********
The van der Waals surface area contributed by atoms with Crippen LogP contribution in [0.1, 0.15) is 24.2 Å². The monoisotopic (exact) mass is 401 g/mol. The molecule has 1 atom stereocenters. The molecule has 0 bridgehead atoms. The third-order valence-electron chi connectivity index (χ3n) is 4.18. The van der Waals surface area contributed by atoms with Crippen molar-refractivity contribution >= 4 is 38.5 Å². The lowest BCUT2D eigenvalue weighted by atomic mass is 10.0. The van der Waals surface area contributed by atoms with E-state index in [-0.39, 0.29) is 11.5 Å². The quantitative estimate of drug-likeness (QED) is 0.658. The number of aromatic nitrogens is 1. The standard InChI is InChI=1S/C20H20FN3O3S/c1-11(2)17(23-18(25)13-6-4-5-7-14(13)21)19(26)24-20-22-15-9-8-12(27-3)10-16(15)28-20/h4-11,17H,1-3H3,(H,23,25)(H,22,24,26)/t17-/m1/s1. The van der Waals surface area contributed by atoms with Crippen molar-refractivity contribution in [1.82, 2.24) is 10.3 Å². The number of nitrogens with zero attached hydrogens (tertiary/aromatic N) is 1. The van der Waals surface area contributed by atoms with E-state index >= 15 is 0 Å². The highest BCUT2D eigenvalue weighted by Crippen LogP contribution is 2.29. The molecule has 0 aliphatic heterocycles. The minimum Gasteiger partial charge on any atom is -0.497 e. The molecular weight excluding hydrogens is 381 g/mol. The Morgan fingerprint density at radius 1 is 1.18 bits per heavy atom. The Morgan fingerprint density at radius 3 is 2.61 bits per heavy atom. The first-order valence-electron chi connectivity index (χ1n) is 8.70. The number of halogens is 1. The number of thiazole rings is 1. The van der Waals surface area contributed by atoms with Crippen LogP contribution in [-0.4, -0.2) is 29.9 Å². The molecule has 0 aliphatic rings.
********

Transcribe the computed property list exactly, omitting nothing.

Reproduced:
The van der Waals surface area contributed by atoms with Crippen LogP contribution in [0.1, 0.15) is 24.2 Å². The monoisotopic (exact) mass is 401 g/mol. The molecule has 1 atom stereocenters. The molecule has 0 bridgehead atoms. The third-order valence-electron chi connectivity index (χ3n) is 4.18. The van der Waals surface area contributed by atoms with Crippen molar-refractivity contribution >= 4 is 38.5 Å². The lowest BCUT2D eigenvalue weighted by atomic mass is 10.0. The van der Waals surface area contributed by atoms with E-state index in [-0.39, 0.29) is 11.5 Å². The quantitative estimate of drug-likeness (QED) is 0.658. The number of aromatic nitrogens is 1. The standard InChI is InChI=1S/C20H20FN3O3S/c1-11(2)17(23-18(25)13-6-4-5-7-14(13)21)19(26)24-20-22-15-9-8-12(27-3)10-16(15)28-20/h4-11,17H,1-3H3,(H,23,25)(H,22,24,26)/t17-/m1/s1. The van der Waals surface area contributed by atoms with Crippen molar-refractivity contribution in [1.82, 2.24) is 10.3 Å². The number of nitrogens with zero attached hydrogens (tertiary/aromatic N) is 1. The van der Waals surface area contributed by atoms with E-state index >= 15 is 0 Å². The highest BCUT2D eigenvalue weighted by Crippen LogP contribution is 2.29. The molecule has 0 aliphatic heterocycles. The minimum Gasteiger partial charge on any atom is -0.497 e. The molecular weight excluding hydrogens is 381 g/mol. The Morgan fingerprint density at radius 1 is 1.18 bits per heavy atom. The Morgan fingerprint density at radius 3 is 2.61 bits per heavy atom. The first-order valence-electron chi connectivity index (χ1n) is 8.70. The number of halogens is 1. The number of thiazole rings is 1. The van der Waals surface area contributed by atoms with Crippen LogP contribution in [-0.4, -0.2) is 29.9 Å². The molecule has 0 aliphatic rings.